about us

Bridging Arctic biodiversity science, DNA technology, and local knowledge.

Over decades, the Inuit have observed environmental changes in the Arctic, such as differences in sea ice thaw and migratory patterns of species. Integrated with data collected by researchers, these observations form an important source of knowledge about the state of the Arctic.

ARCBIO aims to reinforce this knowledge by improving capacity to monitor changes in biological communities in the Canadian Arctic and by offering a new context for integrating scientific data with local expert input.

We wish to ensure that the scope of our project is relevant to issues facing Kitikmeot communities and that the proposed research activities do not negatively affect land use by locals.

ARCBIO will encourage participation from professional and citizen scientists and will facilitate easier access to research results by any interested members of local, particularly Indigenous communities. These data will help to inform public policy and to address the impacts of ecological and climatic change, such as the spread of invasive species, wildlife diseases, or changes in the availability of country foods and other natural resources. ARCBIO will contribute to a new global research program, BIOSCAN, which is headed by the iBOL Consortium.


Explore Our Website

Explore iconic wildlife and the vast diversity of Arctic species through collaborative content from experts and enthusiasts alike.

Explore geographical features exclusive to the Canadian Arctic within Land, Inland Water, Marine, and Sky habitats.

Read ARCBIO press releases, media coverage, and our publications. Learn our project’s impact on Arctic biodiversity. 


Our Partners

arctic CHARS research station


Polar Knowledge Canada is a new federal organization responsible
for advancing Canada’s knowledge of the Arctic, as well as strengthening Canadian leadership in polar science and technology. POLAR includes a pan-northern science and technology program monitoring Canada’s North, and the world-class Canadian High Arctic Research Station (CHARS) campus in Cambridge Bay, Nunavut.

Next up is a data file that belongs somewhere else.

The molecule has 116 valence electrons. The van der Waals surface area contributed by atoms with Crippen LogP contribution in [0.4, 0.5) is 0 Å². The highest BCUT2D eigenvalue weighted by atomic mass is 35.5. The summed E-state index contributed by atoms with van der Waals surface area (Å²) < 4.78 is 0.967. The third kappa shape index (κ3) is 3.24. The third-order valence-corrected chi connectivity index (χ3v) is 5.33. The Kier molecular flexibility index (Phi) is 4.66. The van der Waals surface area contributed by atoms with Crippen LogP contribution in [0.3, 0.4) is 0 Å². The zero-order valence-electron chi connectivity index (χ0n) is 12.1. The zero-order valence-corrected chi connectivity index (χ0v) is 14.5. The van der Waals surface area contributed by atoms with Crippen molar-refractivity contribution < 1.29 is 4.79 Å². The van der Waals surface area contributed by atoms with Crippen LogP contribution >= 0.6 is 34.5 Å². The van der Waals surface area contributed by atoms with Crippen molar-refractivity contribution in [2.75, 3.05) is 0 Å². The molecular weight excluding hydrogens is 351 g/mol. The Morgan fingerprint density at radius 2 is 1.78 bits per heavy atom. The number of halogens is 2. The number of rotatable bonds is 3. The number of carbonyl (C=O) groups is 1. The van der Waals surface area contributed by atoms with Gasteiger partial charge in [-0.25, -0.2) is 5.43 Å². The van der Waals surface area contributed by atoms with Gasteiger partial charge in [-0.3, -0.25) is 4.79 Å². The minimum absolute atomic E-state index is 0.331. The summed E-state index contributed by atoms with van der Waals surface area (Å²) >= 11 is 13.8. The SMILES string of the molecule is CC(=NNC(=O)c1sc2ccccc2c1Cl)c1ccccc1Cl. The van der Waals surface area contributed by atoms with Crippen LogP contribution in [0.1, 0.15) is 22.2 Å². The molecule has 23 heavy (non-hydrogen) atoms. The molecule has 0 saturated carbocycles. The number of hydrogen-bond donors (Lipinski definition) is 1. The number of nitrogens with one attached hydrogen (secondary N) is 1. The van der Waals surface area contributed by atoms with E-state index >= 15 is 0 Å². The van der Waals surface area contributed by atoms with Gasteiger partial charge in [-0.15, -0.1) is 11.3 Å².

The University of Guelph is a research-intensive institute in Ontario,
Canada with multiple campuses spanning urban hubs and rural communities. The Guelph faculty scholars and researchers provide groundbreaking opportunities in laboratories, art studios, libraries and the field. University of Guelph provides ARCBIO its advisory on wildlife health and ethical standards for community-based research.


The Centre for Biodiversity Genomics, a global leader in the field of DNA barcoding, aims to build tools for specimen identification and species discovery. Their innovative approach is distinctive in its taxonomic scope and its commitment to genomic minimalism. As opposed to sequencing entire genomes, CBG uses targeted gene regions to advance our knowledge of diversity, distribution, and interactions of multicellular life.


Oceans North is a non-profit organization based in the Canadian Arctic and Greenland. Their goal is to promote policies and programs to address unprecedented environmental changes, and ensure northern waters are protected within the realm of Inuit knowledge, rights, and consultation. Oceans North supports partnerships with Indigenous organizations and communities to better address the unique challenges facing Northern life.



In 2003, Paul Hebert and colleagues proposed the use of sequence diversity in short, standardized gene regions – the ‘DNA barcode’ – for specimen identification and species discovery. Their research demonstrated that most species can be differentiated with limited sequence information. As a result, highly effective identification systems can be based on a single or, at most, a few sequence reads. Termed DNA barcoding, this approach has now gained general acceptance.

It is a very simple process:

Step 1: Isolate DNA from the sample
Step 2: Amplify the target DNA barcode region using PCR
Step 3: Sequence the PCR products
Step 4: Compare the resulting sequences against reference databases to find the matching species

Taking advantage of recent progress in DNA technology, we can now automate and scale up the process of species identification.

This makes it possible to expand monitoring to include organisms that are small and hard to identify (e.g. insects or mosses). It also allows the detection of important or rare organisms by analyzing traces of their DNA in the environment (e.g. in water) and inside other animals (e.g. blood inside mosquitoes).


Contact Us


583 Gordon St.
Guelph, ON N1G 1Y2

Get in touch

Call: 519-824-4120 Ext. 52258

Email : dewaardj@uoguelph.ca